Lot development, coho financing
From: Sherri Rosenthal (enocommonscompuserve.com)
Date: Wed, 2 Dec 1998 07:59:13 -0600
Rob commented that it can be hard to finance cohousing. I pitched Eno
Commons to three banks, and had two offers to provide the construction
financing. While I'm sure there are some areas where "cohousing" is
difficult to finance, I find myself wondering if some of the problem isn't
also due to the mistakes of inexperience in not structuring a project in
more easily financed ways. I think there are things that can be done to
make our projects stronger, and also make them more easily bankable. It
helps to have someone on your development or consultant team that knows how
to do this kind of structuring and how to talk to bankers.

On another topic: The "lot development model" is sometimes spoken of as if
there is one animal by that name. There are actually a number of variations
on the theme. The main drawbacks of a "pure" lot development model--by
which I mean that lots are sold individually, and each household then
chooses its own home design and builder, include:
        * Mish mash of building styles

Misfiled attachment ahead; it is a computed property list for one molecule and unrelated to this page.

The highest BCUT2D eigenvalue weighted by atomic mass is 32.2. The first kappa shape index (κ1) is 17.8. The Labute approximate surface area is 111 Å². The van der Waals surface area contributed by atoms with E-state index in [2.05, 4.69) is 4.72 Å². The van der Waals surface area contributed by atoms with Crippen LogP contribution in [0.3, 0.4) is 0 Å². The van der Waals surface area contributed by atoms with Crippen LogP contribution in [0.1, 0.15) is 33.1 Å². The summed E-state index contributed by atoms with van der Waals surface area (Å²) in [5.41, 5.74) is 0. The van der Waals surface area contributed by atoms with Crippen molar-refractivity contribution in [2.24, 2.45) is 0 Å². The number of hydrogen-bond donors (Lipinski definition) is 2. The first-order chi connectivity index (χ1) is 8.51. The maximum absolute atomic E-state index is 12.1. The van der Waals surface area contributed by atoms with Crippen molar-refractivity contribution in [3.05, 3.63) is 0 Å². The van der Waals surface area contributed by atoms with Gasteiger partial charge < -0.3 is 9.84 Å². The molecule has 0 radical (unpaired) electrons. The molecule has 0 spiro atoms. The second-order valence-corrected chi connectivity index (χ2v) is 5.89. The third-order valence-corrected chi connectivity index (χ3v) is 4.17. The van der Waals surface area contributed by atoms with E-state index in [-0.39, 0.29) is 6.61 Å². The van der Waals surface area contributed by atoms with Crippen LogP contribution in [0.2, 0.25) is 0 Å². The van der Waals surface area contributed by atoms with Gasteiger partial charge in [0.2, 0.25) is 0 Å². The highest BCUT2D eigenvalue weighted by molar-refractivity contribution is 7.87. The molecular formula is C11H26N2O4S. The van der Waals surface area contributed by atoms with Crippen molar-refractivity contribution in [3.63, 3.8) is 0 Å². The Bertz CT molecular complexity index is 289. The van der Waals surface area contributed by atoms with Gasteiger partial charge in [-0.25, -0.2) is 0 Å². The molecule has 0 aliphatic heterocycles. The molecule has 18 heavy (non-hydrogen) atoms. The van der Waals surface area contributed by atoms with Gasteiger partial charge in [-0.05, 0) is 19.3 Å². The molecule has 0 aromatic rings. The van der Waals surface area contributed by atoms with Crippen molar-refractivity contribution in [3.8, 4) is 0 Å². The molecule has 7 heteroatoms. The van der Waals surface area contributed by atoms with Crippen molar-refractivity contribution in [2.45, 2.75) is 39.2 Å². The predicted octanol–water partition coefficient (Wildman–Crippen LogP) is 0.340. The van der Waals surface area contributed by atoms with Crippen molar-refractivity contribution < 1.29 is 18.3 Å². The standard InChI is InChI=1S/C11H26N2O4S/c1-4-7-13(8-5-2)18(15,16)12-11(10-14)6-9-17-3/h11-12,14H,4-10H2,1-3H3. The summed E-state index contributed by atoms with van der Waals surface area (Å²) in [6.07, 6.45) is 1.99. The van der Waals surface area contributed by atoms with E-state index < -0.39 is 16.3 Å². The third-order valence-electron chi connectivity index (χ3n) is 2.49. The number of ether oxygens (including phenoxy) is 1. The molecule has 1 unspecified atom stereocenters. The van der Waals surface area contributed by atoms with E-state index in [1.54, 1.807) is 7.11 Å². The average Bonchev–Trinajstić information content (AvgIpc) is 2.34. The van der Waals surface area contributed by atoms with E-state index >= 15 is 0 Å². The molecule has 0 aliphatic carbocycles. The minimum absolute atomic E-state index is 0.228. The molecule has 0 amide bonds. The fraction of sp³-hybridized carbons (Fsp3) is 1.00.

* No shared goals or priorities for the homes
        * Potentially long build out time before the neighborhood is       
        * Expensive end costs for each household, since each home is       
probably one of a kind
There are, however, ways of compensating for these downsides, and of having
a modified lot development structure. The big benefits of the lot
development model is that each household obtains its own financing to build
its own home, which greatly reduces the risk for the development entity,
and also tends to cut down on overall development interest costs.

Sherri Zann Rosenthal
Eno Commons Cohousing
Which became sold out about two months ago, and where eight of our 22
households now live on site.

Results generated by Tiger Technologies Web hosting using MHonArc.